The core symptoms of schizophrenia spectrum disorders (SSD) include abnormal semantic processing which may rely on the ventral language stream of the human brain. Thus, structural disruption of the ventral language stream may play an important role in semantic deficits observed in SSD patients. Therefore, we compared white matter tract integrity in SSD patients and healthy controls using diffusion tensor imaging combined with probabilistic fiber tractography. For the ventral language stream, we assessed the inferior fronto-occipital fasciculus [IFOF], inferior longitudinal fasciculus, and uncinate fasciculus. The arcuate fasciculus and corticospinal tract were used as control tracts. In SSD patients, the relationship between semantic processing impairments and tract integrity was analyzed separately. Three-dimensional tract reconstructions were performed in 45/44 SSD patients/controls ("Bern sample") and replicated in an independent sample of 24/24 SSD patients/controls ("Basel sample"). Multivariate analyses of fractional anisotropy, mean, axial, and radial diffusivity of the left IFOF showed significant differences between SSD patients and controls (p(FDR-corr) < 0.001, ηp2 = 0.23) in the Bern sample. Axial diffusivity (AD) of the left UF was inversely correlated with semantic impairments (r = -0.454, p(FDR-corr) = 0.035). In the Basel sample, significant group differences for the left IFOF were replicated (p < .01, ηp2 = 0.29), while the correlation between AD of the left IFOF and semantic processing decline (r = -0.376, p = .09) showed a statistical trend. No significant effects were found for the dorsal language stream. This is direct evidence for the importance of the integrity of the ventral language stream, in particular the left IFOF, in semantic processing deficits in SSD.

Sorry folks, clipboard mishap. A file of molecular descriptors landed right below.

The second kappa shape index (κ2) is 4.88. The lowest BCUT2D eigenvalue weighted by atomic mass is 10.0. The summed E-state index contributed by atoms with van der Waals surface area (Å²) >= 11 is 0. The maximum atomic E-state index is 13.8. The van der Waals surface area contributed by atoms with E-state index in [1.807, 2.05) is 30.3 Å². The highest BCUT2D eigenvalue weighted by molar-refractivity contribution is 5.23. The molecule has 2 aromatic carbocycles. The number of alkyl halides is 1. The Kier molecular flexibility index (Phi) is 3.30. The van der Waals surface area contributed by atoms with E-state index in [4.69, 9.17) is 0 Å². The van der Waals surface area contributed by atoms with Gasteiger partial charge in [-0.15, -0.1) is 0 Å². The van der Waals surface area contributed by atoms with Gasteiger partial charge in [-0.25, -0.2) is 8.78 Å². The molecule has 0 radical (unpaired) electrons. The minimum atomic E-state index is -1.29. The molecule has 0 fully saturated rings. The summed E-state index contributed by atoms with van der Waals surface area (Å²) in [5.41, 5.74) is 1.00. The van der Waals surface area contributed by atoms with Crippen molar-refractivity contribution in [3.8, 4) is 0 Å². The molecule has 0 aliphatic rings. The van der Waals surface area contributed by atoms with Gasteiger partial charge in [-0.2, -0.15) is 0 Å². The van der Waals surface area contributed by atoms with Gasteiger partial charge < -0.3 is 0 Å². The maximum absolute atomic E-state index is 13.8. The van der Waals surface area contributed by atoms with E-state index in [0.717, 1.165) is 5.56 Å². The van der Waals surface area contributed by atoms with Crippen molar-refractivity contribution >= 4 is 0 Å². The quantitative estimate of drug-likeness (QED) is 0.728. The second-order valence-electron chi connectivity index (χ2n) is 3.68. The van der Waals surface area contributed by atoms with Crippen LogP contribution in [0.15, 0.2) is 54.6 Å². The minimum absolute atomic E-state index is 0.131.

Original languageEnglish
JournalSchizophrenia Research
Pages (from-to)267-275
Number of pages9
Publication statusPublished - 04.2020


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